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"I also wanted to keep the IRS because everyone is so quick to give up on it and go to a solid rear axle right away," he stated. "I wanted to prove that you can go fast with the IRS, and not only that, but you can go fast with a bone-stock one. It can be done as long as you run the right tire and know how to drive the car."

To achieve sub-10-second times at near 150 mph, a few things are required and big horsepower sits at the top of the list. The foundation is a 324ci stroker engine from Modular Mustang Racing (MMR). The factory block has been replaced with a Boss iron block, and it has been filled with the usual suspects—Kellogg stroker crankshaft, Manley steel rods, and Manley forged pistons (8.5:1 compression). A pair of Four-Valve cylinder heads has been thoroughly massaged to Stage 3 specs by the CNC machines at Livernois Motorsports. Four camshafts were custom-ground by Comp Cams (MMR specs) and now reside on top of the ported cylinder heads. Each cam features 0.500-inches of lift, 230 degrees of duration on the intake cams and 218 degrees of duration on the exhaust sticks. Chris reports they are aggressive but the car is fully street-worthy with'em.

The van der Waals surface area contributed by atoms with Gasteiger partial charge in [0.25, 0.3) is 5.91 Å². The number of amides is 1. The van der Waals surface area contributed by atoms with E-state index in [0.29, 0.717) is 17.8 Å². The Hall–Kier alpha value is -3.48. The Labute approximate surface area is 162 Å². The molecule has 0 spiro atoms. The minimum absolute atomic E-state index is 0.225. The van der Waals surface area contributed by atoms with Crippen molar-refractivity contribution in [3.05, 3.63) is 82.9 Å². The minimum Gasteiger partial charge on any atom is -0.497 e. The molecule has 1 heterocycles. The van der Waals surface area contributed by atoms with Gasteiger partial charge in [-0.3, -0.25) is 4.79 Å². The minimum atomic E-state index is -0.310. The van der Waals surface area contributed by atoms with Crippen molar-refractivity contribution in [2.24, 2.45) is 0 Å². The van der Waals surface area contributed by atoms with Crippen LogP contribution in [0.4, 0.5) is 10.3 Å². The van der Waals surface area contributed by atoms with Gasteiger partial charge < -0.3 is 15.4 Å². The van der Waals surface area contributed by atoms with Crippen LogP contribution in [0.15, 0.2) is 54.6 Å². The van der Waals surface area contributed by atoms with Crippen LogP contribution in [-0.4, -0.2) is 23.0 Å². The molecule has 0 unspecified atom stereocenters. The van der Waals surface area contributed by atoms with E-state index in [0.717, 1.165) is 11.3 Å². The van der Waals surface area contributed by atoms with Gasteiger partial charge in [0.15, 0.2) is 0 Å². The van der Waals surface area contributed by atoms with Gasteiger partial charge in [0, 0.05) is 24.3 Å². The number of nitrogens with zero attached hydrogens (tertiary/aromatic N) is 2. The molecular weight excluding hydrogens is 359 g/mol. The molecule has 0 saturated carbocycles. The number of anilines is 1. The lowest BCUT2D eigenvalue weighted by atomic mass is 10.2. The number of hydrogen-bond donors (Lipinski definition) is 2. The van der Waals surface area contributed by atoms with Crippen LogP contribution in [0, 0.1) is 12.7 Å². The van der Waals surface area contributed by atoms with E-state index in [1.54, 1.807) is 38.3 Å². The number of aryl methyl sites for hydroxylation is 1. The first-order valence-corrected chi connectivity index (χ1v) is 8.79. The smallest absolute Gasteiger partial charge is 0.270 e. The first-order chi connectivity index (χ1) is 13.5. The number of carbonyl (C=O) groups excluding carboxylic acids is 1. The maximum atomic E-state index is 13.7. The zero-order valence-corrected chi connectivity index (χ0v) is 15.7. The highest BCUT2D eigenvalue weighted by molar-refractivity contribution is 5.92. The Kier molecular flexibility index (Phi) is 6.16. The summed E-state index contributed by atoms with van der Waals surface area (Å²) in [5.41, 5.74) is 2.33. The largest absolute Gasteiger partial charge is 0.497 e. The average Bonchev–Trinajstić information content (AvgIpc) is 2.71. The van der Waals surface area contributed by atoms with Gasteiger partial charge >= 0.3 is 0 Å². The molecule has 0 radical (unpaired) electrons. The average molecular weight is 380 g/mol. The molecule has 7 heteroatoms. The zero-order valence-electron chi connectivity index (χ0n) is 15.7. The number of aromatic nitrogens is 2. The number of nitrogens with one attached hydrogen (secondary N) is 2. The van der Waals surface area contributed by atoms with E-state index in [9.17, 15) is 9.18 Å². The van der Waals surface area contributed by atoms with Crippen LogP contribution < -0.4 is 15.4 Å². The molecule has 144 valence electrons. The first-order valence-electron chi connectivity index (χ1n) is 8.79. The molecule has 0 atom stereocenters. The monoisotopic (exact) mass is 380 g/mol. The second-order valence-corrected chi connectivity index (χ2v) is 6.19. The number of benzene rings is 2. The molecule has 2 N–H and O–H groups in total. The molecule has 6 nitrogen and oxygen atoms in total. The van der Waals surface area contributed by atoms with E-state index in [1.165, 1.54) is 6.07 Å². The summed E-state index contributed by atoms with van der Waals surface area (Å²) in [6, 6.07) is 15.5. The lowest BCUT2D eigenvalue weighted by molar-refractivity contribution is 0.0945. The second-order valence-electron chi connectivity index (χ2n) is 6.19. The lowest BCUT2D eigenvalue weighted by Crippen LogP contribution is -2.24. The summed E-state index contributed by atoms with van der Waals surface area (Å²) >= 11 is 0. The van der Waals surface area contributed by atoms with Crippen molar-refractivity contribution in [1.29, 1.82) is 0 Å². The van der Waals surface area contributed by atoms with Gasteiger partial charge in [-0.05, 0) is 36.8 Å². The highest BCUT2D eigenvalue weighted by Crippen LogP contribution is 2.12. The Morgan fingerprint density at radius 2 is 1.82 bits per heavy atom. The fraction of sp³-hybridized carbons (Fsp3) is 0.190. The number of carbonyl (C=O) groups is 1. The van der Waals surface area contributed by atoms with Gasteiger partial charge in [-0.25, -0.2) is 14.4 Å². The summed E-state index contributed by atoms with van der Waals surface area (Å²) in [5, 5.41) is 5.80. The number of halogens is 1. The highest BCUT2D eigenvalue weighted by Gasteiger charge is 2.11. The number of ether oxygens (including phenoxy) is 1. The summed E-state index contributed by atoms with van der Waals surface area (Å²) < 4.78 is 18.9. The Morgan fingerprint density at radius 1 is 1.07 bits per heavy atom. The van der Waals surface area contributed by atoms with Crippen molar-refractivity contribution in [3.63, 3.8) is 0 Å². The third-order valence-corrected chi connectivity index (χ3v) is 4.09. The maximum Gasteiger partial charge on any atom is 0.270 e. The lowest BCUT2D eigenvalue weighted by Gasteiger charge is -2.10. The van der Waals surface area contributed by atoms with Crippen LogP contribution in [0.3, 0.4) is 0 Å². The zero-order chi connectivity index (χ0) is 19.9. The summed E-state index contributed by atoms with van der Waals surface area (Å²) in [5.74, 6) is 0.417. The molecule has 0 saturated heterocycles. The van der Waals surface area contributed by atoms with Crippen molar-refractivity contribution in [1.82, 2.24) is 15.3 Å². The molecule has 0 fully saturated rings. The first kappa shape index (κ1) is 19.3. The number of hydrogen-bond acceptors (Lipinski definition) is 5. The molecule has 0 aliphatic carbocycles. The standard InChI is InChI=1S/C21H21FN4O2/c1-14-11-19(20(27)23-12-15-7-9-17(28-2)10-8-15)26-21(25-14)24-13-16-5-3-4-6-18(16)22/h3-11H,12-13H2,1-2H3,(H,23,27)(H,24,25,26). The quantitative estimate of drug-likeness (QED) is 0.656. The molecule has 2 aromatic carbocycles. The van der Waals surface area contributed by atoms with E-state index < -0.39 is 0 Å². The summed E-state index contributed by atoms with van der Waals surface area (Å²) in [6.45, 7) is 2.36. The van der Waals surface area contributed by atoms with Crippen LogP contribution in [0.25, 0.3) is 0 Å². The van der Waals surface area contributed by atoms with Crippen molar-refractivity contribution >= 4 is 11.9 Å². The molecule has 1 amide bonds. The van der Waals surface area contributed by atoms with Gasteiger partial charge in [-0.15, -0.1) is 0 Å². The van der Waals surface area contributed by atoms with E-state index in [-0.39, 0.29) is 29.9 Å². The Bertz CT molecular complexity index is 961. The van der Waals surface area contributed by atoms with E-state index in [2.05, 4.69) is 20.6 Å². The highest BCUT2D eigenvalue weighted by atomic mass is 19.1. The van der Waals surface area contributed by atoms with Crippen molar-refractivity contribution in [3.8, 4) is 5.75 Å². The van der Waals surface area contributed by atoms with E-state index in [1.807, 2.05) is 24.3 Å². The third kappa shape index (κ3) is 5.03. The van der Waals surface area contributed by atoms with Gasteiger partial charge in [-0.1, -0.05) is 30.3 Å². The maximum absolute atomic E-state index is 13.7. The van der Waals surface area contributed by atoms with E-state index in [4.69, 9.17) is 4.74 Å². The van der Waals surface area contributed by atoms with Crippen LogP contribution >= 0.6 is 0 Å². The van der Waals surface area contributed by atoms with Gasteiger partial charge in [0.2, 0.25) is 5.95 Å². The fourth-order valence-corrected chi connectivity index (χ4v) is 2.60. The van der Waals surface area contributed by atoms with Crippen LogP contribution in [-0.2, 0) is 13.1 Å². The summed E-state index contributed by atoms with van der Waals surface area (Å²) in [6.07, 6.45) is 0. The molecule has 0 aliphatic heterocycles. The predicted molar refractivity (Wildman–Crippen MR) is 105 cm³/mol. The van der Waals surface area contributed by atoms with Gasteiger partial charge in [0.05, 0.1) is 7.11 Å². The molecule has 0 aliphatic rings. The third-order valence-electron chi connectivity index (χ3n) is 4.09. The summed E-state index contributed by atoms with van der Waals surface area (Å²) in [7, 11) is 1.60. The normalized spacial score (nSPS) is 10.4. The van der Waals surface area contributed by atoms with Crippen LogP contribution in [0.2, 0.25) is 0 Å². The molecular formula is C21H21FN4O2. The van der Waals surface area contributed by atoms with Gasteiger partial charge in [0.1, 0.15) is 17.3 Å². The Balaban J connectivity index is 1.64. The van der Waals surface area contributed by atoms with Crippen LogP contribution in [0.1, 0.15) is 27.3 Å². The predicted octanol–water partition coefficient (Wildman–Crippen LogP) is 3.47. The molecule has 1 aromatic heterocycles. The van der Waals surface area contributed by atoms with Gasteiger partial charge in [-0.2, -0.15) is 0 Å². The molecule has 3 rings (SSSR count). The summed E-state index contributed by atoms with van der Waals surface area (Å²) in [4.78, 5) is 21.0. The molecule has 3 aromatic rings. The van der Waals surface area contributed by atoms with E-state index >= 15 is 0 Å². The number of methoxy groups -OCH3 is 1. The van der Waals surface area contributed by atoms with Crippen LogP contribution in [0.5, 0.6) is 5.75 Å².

The Terminator came from the Ford assembly line with a Roots-style supercharger that displaces 112ci (1.84L), but bigger is always better. Chris ditched the Eaton a few years ago and turned to a Twin-screw style positive-displacement blower. First he employed the boost-making services of a Whipple 2.3L, but then switched to a larger 3.4L unit from the same manufacturer. A monstrous Whipple 160mm throttle body controls the air entering the mill. Other notable mentions include a stock PCM with custom tuning by Lund Racing, twin Bosch 340-lph fuel pumps, larger supply and return fuel lines, 105-lb/hr fuel injectors, and a SCT BA5000 MAF sensor. Most of the supercharger and fuel system components were acquired from Lethal Performance.